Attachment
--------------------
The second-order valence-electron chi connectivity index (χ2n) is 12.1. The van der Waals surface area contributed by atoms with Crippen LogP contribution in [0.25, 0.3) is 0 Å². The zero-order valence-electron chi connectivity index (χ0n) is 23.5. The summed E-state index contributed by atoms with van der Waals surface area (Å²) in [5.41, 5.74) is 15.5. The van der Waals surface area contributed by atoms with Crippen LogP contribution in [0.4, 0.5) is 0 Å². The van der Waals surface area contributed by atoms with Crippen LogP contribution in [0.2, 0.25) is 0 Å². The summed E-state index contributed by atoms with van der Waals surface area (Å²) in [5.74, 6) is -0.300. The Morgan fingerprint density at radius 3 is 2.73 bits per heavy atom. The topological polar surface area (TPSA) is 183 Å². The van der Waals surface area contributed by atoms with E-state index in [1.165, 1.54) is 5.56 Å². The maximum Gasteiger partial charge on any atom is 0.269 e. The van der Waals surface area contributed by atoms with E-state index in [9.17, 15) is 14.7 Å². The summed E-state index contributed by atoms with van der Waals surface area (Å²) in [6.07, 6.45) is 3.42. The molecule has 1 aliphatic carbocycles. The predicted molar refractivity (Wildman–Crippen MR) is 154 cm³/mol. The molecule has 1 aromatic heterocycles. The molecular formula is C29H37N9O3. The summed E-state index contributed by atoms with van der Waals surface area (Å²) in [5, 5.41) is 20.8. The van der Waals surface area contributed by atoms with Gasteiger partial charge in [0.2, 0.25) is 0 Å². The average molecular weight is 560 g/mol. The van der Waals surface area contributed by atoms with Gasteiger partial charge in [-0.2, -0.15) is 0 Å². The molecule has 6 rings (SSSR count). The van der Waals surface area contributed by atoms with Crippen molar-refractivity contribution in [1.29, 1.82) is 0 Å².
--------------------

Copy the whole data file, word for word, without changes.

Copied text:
The second-order valence-electron chi connectivity index (χ2n) is 12.1. The van der Waals surface area contributed by atoms with Crippen LogP contribution in [0.25, 0.3) is 0 Å². The zero-order valence-electron chi connectivity index (χ0n) is 23.5. The summed E-state index contributed by atoms with van der Waals surface area (Å²) in [5.41, 5.74) is 15.5. The van der Waals surface area contributed by atoms with Crippen LogP contribution in [0.4, 0.5) is 0 Å². The van der Waals surface area contributed by atoms with Crippen LogP contribution in [0.2, 0.25) is 0 Å². The summed E-state index contributed by atoms with van der Waals surface area (Å²) in [5.74, 6) is -0.300. The Morgan fingerprint density at radius 3 is 2.73 bits per heavy atom. The topological polar surface area (TPSA) is 183 Å². The van der Waals surface area contributed by atoms with E-state index in [1.165, 1.54) is 5.56 Å². The maximum Gasteiger partial charge on any atom is 0.269 e. The van der Waals surface area contributed by atoms with E-state index in [9.17, 15) is 14.7 Å². The summed E-state index contributed by atoms with van der Waals surface area (Å²) in [6.07, 6.45) is 3.42. The molecule has 1 aliphatic carbocycles. The predicted molar refractivity (Wildman–Crippen MR) is 154 cm³/mol. The molecule has 1 aromatic heterocycles. The molecular formula is C29H37N9O3. The summed E-state index contributed by atoms with van der Waals surface area (Å²) in [5, 5.41) is 20.8. The van der Waals surface area contributed by atoms with Gasteiger partial charge in [0.2, 0.25) is 0 Å². The average molecular weight is 560 g/mol. The van der Waals surface area contributed by atoms with Gasteiger partial charge in [-0.2, -0.15) is 0 Å². The molecule has 6 rings (SSSR count). The van der Waals surface area contributed by atoms with Crippen molar-refractivity contribution in [1.29, 1.82) is 0 Å².